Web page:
My second choice for conducting virtual hearings is Zoom. Back in late February, a Washington, D.C. administrative law judge inquired about attending our Spring Boot Camp by Zoom. At the time, I did not even know what “Zoom” was. Now I consider it my “go-to” platform for conference calls, videoconferences, and virtual hearings. While CourtCall charges the litigants, but not the courts, Zoom is available to the courts by license, with no cost to the litigants. While Zoom does not have all the “bells and whistles” of CourtCall, it runs a close second, and attorneys seem to like it because it costs them and their clients nothing. From my experience, Zoom (the government/”pro” license) provides the ease of use and technological stability and security necessary for a hearing. During the lockdown, I used Zoom for the full scope of hearings I conducted, from pre-hearing settlement conferences, to preliminary hearings, to “regular hearings” (the Kansas vernacular for the trial as to the ultimate impairment or disability, where everything from compensability to computation of wage to determining residual disability), and all post-award proceedings. Like CourtCall, the judge can determine who can attend the hearing, and can place litigants in virtual conference rooms, pending their appearances. Zoom might even be easier to use for sharing documents than CourtCall.
If I had my choice, I would keep doing hearings by Zoom. But I don’t, so I’ll adapt and move on. However, my experience with Zoom has been so positive that I will continue to offer hearings by Zoom to anyone that wants them.
Share your experiences on how you managed your docket during the lockdown. What videoconferencing platform(s) did you use? What did you find helpful? What would you counsel others to avoid? Your thoughts and contributions will be appreciated by all, as we all have had to adapt to a new normal, and the future.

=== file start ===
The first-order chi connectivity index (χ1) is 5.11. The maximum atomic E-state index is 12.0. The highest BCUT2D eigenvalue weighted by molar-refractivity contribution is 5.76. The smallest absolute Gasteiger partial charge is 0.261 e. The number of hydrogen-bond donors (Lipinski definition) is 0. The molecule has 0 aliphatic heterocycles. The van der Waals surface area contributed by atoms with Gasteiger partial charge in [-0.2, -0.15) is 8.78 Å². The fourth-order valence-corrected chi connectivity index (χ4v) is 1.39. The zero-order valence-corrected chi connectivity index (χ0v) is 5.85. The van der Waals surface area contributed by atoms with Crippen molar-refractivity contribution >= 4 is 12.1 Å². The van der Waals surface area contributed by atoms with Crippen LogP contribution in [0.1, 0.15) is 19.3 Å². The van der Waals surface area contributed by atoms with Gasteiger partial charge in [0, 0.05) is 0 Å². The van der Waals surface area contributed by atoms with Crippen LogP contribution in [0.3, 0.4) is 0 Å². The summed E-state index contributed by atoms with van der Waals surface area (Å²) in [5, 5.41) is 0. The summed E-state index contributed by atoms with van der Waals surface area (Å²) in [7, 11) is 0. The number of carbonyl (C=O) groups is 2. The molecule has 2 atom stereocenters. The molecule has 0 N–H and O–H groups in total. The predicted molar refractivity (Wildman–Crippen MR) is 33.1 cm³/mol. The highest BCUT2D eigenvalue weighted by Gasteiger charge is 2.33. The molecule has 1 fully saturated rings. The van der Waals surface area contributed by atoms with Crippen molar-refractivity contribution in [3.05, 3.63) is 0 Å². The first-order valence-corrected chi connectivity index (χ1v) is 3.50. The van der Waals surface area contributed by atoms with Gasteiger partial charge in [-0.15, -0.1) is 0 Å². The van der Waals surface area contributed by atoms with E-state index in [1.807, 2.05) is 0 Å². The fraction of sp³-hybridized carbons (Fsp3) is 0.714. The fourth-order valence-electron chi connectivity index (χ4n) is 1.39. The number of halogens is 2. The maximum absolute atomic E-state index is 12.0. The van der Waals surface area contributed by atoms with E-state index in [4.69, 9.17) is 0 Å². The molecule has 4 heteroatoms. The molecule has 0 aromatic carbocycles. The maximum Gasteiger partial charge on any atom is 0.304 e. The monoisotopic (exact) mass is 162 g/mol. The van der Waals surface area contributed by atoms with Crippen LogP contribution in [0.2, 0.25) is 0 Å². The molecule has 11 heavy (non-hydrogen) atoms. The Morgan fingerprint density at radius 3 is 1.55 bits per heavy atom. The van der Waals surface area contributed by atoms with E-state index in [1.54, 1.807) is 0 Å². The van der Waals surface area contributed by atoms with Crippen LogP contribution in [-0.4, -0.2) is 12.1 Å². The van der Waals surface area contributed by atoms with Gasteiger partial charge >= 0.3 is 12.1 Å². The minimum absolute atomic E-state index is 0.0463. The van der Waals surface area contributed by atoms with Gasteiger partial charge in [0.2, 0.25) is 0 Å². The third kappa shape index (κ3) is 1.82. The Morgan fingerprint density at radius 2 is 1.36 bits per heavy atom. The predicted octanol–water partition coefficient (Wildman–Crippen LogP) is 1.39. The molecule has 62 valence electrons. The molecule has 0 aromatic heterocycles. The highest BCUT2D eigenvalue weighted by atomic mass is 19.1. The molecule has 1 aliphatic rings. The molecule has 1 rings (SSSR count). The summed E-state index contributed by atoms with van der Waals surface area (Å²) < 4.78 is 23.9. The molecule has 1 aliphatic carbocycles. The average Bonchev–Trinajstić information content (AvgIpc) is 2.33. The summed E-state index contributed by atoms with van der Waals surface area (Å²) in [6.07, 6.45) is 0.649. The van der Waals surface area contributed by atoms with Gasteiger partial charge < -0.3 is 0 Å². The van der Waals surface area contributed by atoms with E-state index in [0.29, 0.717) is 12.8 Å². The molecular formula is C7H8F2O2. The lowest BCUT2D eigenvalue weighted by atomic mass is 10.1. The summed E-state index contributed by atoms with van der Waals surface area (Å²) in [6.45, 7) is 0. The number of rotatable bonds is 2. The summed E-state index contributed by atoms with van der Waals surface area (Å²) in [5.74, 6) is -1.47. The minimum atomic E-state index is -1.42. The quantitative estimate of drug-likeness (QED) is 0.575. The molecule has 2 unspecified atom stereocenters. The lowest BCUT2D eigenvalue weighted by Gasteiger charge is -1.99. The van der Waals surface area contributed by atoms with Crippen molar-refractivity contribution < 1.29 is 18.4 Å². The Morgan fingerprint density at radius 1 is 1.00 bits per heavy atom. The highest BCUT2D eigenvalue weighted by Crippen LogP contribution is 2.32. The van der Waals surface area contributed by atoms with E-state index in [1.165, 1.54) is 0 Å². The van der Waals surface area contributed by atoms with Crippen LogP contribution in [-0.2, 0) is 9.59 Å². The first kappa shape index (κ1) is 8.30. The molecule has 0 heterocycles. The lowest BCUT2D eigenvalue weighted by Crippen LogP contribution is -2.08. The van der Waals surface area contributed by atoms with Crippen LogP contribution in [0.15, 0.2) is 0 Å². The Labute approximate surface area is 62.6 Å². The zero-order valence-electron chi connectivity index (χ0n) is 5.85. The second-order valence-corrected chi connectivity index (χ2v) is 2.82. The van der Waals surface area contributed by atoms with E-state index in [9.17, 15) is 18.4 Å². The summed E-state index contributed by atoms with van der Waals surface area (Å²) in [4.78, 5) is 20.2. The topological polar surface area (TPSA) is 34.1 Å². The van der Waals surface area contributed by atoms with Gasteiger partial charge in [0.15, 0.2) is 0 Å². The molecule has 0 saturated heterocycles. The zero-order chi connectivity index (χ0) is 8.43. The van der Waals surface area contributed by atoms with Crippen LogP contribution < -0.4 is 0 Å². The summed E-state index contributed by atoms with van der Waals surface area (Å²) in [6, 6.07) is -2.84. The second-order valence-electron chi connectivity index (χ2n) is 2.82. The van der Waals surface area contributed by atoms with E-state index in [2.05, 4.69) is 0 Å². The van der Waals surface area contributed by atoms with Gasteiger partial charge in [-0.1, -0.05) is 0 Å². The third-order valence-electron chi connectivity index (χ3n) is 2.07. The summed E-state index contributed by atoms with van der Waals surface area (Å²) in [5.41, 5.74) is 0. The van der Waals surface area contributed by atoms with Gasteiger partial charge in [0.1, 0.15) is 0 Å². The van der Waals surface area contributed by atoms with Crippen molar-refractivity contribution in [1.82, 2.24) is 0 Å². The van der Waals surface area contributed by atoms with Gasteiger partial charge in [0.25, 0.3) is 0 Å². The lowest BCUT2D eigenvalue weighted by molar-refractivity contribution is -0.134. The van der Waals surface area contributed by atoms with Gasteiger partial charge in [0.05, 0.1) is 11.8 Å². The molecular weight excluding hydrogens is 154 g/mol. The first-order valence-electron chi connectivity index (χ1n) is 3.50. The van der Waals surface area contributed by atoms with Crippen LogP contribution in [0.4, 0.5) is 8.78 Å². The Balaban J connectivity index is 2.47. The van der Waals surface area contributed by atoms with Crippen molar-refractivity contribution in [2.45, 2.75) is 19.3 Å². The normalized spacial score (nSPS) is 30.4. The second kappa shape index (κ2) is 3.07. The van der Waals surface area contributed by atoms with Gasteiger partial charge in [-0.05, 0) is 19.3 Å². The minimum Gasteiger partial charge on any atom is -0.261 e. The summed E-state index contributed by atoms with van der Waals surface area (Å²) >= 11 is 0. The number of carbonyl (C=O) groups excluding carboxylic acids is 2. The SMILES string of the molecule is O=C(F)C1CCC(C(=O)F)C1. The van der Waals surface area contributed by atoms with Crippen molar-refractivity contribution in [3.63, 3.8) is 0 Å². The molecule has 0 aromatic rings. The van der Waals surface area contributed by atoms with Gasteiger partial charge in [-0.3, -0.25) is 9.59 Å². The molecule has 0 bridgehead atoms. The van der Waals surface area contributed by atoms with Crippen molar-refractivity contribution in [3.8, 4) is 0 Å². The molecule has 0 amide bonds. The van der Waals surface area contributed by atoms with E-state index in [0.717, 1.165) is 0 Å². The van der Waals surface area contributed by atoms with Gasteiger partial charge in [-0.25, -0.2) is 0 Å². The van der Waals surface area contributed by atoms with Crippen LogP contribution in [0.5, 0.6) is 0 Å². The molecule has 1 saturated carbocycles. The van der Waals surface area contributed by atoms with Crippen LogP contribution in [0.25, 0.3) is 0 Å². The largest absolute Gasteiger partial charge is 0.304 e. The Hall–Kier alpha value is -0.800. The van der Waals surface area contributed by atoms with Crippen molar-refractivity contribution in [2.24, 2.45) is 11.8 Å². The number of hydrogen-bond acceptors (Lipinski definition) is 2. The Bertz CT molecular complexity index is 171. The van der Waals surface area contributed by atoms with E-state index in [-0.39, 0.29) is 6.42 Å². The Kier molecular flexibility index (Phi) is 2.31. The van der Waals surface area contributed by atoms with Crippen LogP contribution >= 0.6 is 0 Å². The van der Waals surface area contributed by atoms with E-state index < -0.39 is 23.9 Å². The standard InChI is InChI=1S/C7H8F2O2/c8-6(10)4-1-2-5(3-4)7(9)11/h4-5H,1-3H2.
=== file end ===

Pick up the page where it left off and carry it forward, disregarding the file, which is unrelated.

July is also significant because NAWCJ loses one of its long-term members, when Kentucky Administrative Law Judge Jane Rice Williams’ term ends July 14, 2020. Judge Williams was a fixture in NAWCJ when I started attending the annual NAWCJ Judiciary College some ten years ago. She serves on the NAWCJ Board, and chaired the committee responsible for the NAWCJ website. In addition to her many contributions to the growth of NAWCJ, Jane’s friendly smile and great sense of humor will be sorely missed. Fare thee well, Jane!
Later on this month, everyone who has paid her/his NAWCJ annual dues will be provided a link to a SurveyMonkey survey/ballot, to vote on the 2020-2021 officers and directors of NAWCJ. The candidates are listed elsewhere in this issue of the Lex and Verum. Please respond to the survey by voting. This virtual election of officers is being conducted due to the cancelation of the 2020 NAWCJ Judiciary College, and business meeting where the election would have been otherwise held. Vote for and support the incoming slate of officers and directors. They are a great group of people and will lead NAWCJ to all it can achieve.
Be well, and care for one another.